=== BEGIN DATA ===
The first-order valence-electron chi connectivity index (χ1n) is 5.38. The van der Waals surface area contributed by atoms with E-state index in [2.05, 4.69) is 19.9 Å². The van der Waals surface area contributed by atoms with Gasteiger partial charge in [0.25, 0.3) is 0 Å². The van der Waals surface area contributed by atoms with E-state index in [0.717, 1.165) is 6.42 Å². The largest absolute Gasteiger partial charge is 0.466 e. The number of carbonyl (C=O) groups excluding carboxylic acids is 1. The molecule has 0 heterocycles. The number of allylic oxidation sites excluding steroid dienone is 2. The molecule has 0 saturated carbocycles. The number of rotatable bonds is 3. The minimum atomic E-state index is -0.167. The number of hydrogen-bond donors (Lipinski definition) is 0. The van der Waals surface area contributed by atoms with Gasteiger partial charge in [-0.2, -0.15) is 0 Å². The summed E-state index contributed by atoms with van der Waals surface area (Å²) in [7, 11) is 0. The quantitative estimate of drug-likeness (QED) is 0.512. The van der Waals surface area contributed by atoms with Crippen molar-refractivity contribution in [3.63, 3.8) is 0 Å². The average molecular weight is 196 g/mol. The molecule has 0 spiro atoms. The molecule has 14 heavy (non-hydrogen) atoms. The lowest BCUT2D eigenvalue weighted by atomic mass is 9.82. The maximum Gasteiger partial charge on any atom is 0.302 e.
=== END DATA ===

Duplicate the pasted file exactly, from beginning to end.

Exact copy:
The first-order valence-electron chi connectivity index (χ1n) is 5.38. The van der Waals surface area contributed by atoms with E-state index in [2.05, 4.69) is 19.9 Å². The van der Waals surface area contributed by atoms with Gasteiger partial charge in [0.25, 0.3) is 0 Å². The van der Waals surface area contributed by atoms with E-state index in [0.717, 1.165) is 6.42 Å². The largest absolute Gasteiger partial charge is 0.466 e. The number of carbonyl (C=O) groups excluding carboxylic acids is 1. The molecule has 0 heterocycles. The number of allylic oxidation sites excluding steroid dienone is 2. The molecule has 0 saturated carbocycles. The number of rotatable bonds is 3. The minimum atomic E-state index is -0.167. The number of hydrogen-bond donors (Lipinski definition) is 0. The van der Waals surface area contributed by atoms with Gasteiger partial charge in [-0.2, -0.15) is 0 Å². The summed E-state index contributed by atoms with van der Waals surface area (Å²) in [7, 11) is 0. The quantitative estimate of drug-likeness (QED) is 0.512. The van der Waals surface area contributed by atoms with Crippen molar-refractivity contribution in [3.63, 3.8) is 0 Å². The average molecular weight is 196 g/mol. The molecule has 0 spiro atoms. The molecule has 14 heavy (non-hydrogen) atoms. The lowest BCUT2D eigenvalue weighted by atomic mass is 9.82. The maximum Gasteiger partial charge on any atom is 0.302 e.